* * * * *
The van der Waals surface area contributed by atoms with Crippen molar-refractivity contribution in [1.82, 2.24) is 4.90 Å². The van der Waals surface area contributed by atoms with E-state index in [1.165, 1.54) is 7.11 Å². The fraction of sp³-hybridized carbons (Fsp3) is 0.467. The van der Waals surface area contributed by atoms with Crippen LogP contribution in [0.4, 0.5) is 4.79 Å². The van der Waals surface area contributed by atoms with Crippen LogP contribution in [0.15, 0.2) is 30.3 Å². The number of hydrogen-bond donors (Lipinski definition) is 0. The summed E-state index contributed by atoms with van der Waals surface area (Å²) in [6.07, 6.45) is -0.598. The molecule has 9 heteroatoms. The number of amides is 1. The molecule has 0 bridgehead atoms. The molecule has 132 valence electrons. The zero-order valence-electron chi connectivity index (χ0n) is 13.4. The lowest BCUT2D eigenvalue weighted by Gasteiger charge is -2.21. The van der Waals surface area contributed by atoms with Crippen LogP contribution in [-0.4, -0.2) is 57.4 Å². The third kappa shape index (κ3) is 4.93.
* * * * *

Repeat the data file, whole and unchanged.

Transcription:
The van der Waals surface area contributed by atoms with Crippen molar-refractivity contribution in [1.82, 2.24) is 4.90 Å². The van der Waals surface area contributed by atoms with E-state index in [1.165, 1.54) is 7.11 Å². The fraction of sp³-hybridized carbons (Fsp3) is 0.467. The van der Waals surface area contributed by atoms with Crippen LogP contribution in [0.4, 0.5) is 4.79 Å². The van der Waals surface area contributed by atoms with Crippen LogP contribution in [0.15, 0.2) is 30.3 Å². The number of hydrogen-bond donors (Lipinski definition) is 0. The summed E-state index contributed by atoms with van der Waals surface area (Å²) in [6.07, 6.45) is -0.598. The molecule has 9 heteroatoms. The number of amides is 1. The molecule has 0 bridgehead atoms. The molecule has 132 valence electrons. The zero-order valence-electron chi connectivity index (χ0n) is 13.4. The lowest BCUT2D eigenvalue weighted by Gasteiger charge is -2.21. The van der Waals surface area contributed by atoms with Crippen LogP contribution in [-0.4, -0.2) is 57.4 Å². The third kappa shape index (κ3) is 4.93.